Also, yes, please explain in further detail with supporting evidence.

    If I hit you over the head with a hammer, just hypothetically of course, since I'm not a violent person, would the pain be from being hit in the head with a hammer, or from the inflammation caused by the burst blood vessels and fibers under the skin?

    Sometimes people talk in shorthand. It's easier to say, "This medication caused weight gain," than "This medication caused my metabolism to slow which resulted in unknowingly overeating which resulted in weight gain."

    If you want to fix the problem then that is a very important distinction.

    If I take a drug and then gain weight I could say that the drug caused weight gain. I have to take that drug so there is nothing I can do about the weight gain. That is wrong.

    If someone tells me the drug can not cause weight gain but it does alter my appetite or cause me to be less active. If I eat more calories than I burn as a result THAT is what causes the weight gain. Then I know how to fix the problem. Adjust calories intake or increase calorie output. It simple even if its not easy.

    The drug did not cause the weight gain, too many calories cause the weight gain.


    It's simple, really?

    Riddle me this…

    I gained 111 lbs within 3 years on AD's all while following a strict diet given by a registered dietician, counting calories, AND being a competitive gymnast who trained 5 times a week 3 hours each practice. If you know anything about gymnastics, we are pushed to our limit every time we train. It's a brutal sport. There's a reason it's one of the top most dangerous sports.

    I wasn't eating more calories. I was eating less calories than I did before starting AD's. I wasn't inactive. I was more active than I was before starting AD's.

    So no, your whole "altering appetite, being less active, and not adjusting calorie intake" didn't apply to me.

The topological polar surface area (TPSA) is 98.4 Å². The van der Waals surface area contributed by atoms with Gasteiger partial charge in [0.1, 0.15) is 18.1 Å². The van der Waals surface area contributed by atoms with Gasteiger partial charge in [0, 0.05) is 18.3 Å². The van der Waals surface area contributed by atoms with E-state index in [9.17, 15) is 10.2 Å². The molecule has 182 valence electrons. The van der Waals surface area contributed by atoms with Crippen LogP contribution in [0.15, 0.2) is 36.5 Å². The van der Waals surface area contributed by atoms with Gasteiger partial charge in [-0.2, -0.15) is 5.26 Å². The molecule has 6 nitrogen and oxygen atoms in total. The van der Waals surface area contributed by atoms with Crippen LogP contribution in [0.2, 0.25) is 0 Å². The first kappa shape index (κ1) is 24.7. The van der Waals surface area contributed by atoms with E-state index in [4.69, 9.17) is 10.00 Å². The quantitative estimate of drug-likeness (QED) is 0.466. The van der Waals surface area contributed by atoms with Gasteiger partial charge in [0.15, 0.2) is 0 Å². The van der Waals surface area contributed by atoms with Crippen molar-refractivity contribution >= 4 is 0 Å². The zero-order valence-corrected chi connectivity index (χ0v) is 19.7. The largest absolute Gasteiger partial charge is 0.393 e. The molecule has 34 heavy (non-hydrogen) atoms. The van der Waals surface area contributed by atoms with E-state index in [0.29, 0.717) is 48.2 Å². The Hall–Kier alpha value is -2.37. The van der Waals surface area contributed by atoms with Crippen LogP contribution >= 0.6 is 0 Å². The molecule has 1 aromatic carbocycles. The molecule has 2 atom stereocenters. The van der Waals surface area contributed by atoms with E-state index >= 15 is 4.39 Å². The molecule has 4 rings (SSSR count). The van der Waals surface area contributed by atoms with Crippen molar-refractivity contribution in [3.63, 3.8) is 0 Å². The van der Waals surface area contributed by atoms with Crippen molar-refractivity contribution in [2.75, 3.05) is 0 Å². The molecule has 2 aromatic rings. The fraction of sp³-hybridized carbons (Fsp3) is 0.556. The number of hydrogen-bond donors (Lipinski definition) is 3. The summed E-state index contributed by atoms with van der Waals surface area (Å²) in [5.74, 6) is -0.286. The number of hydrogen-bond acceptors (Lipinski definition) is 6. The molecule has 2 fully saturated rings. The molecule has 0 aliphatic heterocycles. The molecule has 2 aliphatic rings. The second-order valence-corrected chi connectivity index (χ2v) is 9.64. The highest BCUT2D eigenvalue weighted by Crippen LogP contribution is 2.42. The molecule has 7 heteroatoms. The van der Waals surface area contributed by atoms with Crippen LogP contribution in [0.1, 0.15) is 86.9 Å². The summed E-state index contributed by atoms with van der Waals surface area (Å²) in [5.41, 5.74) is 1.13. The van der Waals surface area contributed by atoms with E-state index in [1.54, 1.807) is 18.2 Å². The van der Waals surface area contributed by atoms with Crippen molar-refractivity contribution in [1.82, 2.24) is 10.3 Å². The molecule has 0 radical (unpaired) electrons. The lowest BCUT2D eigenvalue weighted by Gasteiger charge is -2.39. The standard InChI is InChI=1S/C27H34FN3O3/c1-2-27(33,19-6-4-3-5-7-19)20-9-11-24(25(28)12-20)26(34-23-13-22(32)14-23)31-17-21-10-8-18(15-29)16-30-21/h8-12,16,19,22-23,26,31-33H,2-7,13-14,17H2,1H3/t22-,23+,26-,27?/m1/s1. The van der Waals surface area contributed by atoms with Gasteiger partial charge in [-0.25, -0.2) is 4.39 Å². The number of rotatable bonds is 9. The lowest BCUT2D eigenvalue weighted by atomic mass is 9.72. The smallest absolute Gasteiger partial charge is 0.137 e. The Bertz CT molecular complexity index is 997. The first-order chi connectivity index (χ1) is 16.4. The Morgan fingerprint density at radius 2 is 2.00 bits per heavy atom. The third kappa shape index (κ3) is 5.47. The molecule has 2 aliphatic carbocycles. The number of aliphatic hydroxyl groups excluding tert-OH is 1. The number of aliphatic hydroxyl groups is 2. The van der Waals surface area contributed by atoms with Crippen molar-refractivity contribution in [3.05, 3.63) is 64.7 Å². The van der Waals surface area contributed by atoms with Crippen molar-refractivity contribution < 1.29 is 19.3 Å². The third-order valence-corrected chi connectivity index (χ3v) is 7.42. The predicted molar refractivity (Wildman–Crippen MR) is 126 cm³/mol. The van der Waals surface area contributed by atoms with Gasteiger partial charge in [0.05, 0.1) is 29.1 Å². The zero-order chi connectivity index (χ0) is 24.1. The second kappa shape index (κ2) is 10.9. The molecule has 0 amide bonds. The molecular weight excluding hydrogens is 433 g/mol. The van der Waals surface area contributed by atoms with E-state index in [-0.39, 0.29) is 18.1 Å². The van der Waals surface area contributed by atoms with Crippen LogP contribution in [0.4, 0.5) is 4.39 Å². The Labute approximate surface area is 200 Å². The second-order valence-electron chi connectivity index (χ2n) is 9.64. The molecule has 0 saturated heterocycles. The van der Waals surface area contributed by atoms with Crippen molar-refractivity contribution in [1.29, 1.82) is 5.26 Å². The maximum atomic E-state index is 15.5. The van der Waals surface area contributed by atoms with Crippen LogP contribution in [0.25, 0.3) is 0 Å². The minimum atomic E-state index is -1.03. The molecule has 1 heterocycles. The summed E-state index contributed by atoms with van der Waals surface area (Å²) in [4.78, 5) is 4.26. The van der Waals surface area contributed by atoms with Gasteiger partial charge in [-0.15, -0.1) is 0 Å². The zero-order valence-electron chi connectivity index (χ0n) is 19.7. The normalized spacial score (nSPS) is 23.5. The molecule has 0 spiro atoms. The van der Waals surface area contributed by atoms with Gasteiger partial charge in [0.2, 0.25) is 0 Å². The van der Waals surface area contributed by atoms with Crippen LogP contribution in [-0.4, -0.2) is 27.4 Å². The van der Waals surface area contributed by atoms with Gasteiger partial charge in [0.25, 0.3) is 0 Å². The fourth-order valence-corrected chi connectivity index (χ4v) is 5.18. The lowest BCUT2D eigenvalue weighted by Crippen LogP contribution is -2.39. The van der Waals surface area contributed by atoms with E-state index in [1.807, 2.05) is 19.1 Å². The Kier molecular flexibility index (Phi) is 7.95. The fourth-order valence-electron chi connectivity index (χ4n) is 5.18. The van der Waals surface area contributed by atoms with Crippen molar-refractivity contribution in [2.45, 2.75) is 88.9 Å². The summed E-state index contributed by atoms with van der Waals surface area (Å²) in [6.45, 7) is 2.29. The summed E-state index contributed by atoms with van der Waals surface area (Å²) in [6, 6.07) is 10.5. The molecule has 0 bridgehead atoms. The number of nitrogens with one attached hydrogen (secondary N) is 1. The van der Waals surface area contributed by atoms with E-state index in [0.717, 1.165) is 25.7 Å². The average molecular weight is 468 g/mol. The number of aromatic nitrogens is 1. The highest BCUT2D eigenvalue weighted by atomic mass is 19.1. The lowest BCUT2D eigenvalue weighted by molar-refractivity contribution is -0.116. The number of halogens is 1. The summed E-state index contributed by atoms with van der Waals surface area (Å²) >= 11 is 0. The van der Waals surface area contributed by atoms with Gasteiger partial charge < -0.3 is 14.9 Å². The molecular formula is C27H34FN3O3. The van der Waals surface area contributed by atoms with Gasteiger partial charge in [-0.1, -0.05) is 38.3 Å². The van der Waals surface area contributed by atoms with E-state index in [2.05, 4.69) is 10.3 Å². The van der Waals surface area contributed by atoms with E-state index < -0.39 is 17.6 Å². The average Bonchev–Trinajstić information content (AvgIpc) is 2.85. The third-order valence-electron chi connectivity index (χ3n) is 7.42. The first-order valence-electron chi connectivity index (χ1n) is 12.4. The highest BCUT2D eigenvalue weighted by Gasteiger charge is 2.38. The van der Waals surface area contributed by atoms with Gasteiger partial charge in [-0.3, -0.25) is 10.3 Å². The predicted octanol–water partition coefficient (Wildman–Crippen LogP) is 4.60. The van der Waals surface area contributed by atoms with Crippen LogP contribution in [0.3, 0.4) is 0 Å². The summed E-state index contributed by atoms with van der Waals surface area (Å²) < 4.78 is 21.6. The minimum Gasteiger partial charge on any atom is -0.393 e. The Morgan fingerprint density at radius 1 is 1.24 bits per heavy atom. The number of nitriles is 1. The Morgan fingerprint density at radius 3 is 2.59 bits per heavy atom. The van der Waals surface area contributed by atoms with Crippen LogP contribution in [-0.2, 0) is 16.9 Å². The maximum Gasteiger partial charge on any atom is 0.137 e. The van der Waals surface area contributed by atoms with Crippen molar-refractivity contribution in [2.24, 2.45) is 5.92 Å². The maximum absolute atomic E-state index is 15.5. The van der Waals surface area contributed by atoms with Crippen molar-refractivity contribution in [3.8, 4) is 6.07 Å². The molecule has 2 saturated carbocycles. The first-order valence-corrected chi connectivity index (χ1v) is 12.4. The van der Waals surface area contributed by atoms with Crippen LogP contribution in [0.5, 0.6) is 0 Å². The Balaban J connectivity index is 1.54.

Do NOT try to tell me the medications didn't cause my weight gain when I was 95-97 freaking pounds my ENTIRE life before beginning AD's (oh and did I mention I couldn't gain a single pound no matter how much I tried until I began AD's… That's not a coincidence)

    What you are saying is impossible to the known laws of physics on this planet.

    You can not eat less calories than you burn and gain weight other than water retention.

    Weight is the gravitational force on your mass. If you want to change your weight you have to change your mass.

    In physics there is something called the Mass Energy Equivalence. Energy=Mass and they change in relation to each other. They equation for this E=mc2. A guy named Einstein wrote that. Maybe you have heard of him.

    http://en.wikipedia.org/wiki/Mass–energy_equivalence

    To increase the mass of a system, in this case your body, you have to have a surplus of energy. To decrease it you have to have a deficit of energy. Most people use the calorie as the unit of measurement to calculate intake and expenditure. Or we simplify it as CICO. CI<CO=weight loss. CI>CO=weight gain. Simple.

    So now you can see that if you burned more than you ate you can not have added mass and increased your weight.